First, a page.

Oh yeah, another aspect of DCC I’m finding I don’t like is the slam-bam sort of thing. Well, ‘not like it’ is relative I suppose, it’s probably the easiest one and most ‘organic’ of the protocols. Constantly send everything as fast as possible and you are at least sure some are getting there, right? So I’ve also, sort of, modified this at least over the air. This keeps network traffic low. I currently have only one priority queue in the master, I think I may have to expand this to two later one. A ‘hi’ priority for the locomotive situations and a ‘low’ for other things? Dunno yet.
A diagram of what I’m working on. Not shown is my prototype battery powered handheld, it would be (in addition to or to replace) the master in this diagram. 300ft range between the master and any client node, 250kbs.
I have about 80% of this working as indicated. I’m still coding up the Client DCC output state machine. It’s almost there but I think I’m off one bit at the end of the message. Hmm. Also, I have not yet tested the LMD18200 driver that will power the DCC out to drive the decoder, so that’s another step.
The weak link to me is the purple arrow between the prodigy and the base station. Right now, I have the cheap express unit, so it’s that thick telephone sort of wire. But from what I’ve read the wireless unit only has about a 40 ft range? Not so good. That is where the proto handheld I’ve built will come in. But that’s another project.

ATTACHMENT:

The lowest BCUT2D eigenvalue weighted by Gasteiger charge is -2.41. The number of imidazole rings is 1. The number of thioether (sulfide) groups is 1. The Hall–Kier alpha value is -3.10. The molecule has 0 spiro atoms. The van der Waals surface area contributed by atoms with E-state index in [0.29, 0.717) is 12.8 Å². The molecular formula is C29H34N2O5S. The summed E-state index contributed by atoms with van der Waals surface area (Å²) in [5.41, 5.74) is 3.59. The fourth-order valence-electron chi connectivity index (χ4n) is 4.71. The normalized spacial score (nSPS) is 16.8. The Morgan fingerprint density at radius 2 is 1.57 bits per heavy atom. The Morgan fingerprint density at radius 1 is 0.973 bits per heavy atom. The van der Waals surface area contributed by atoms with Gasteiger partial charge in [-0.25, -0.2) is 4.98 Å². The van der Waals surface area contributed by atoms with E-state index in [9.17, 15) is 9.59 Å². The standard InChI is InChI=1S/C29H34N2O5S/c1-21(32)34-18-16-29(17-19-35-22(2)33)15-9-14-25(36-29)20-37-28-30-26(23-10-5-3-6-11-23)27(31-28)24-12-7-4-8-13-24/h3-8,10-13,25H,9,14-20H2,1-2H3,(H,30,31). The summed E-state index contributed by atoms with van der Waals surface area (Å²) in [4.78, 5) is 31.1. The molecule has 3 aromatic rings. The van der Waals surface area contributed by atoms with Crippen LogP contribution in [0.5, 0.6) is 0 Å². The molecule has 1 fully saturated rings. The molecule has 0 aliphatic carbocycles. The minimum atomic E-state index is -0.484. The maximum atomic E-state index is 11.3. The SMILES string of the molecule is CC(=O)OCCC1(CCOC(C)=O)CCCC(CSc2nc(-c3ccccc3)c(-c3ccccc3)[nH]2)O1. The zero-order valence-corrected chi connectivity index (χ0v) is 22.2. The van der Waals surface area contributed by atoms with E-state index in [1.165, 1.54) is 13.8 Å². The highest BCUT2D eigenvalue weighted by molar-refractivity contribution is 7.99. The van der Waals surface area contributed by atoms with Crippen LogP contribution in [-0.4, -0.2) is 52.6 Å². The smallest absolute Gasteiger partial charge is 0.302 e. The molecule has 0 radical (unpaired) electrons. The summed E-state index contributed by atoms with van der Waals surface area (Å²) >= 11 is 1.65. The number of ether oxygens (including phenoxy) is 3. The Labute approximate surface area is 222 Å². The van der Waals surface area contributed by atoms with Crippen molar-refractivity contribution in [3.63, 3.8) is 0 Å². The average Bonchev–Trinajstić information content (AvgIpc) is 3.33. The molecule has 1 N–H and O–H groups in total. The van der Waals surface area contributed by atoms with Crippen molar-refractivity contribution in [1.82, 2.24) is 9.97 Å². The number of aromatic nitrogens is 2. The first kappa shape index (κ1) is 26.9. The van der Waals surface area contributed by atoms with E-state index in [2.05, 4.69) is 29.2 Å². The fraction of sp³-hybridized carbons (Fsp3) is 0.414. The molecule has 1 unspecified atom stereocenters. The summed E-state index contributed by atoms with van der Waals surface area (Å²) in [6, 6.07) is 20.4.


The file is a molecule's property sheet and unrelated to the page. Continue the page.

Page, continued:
The whole idea of all of this is to be as transparent and fast as possible. DCC in at one end, it pops out at the client with only a small delay. How small? I’m hoping 10ms or so but that’s probably optimistic and will depend on the traffic. Lots of experimentation and testing to do but so far so good.
So this is the trace. The upper signal is the generated DCC waveform out of the client microcontroller. The lower waveform is from the Prodigy Express. Same message, skewed a bit, the top trace is about 1.5ms to the left. Look carefully and count the pulses and consider the widths, see how they are almost dead on except for that last bit? Hmm. Oh that will drive me nuts until I fix it!
Here is the Prodigy DCC controlling a servo over my Xbee network. (the video is sped up 200%) This validates the network layer and the speed. However, this is just a raw implementation of the protocol. The DCC message is just sent as fast as possible, regardless if it has changed or not. I don’t want to keep it this fast, there are far far too many Xbee packets flying around. It is ‘thinned’ out a bit because only packets meant for address 8522 are sent to this Xbee but I will need to implement the proper algorithms so that only data that changes is on the network. The client can then maintain the DCC stream on it’s own. Also, with only 128 steps of speed control the precision is lacking controlling the servos smoothly. I’ll need to do some processing of the speed before it’s sent to the servos.
It has a ways to go before it’s a bonafide ‘wireless decoder’ but the basic wireless network works, and that’s the most important, everything else is just more firmware 🙂
So far, I’ve used less about a third of the flash and ram:
Program Memory Usage : 4908 bytes 30.0 % Full
Data Memory Usage : 215 bytes 21.0 % Full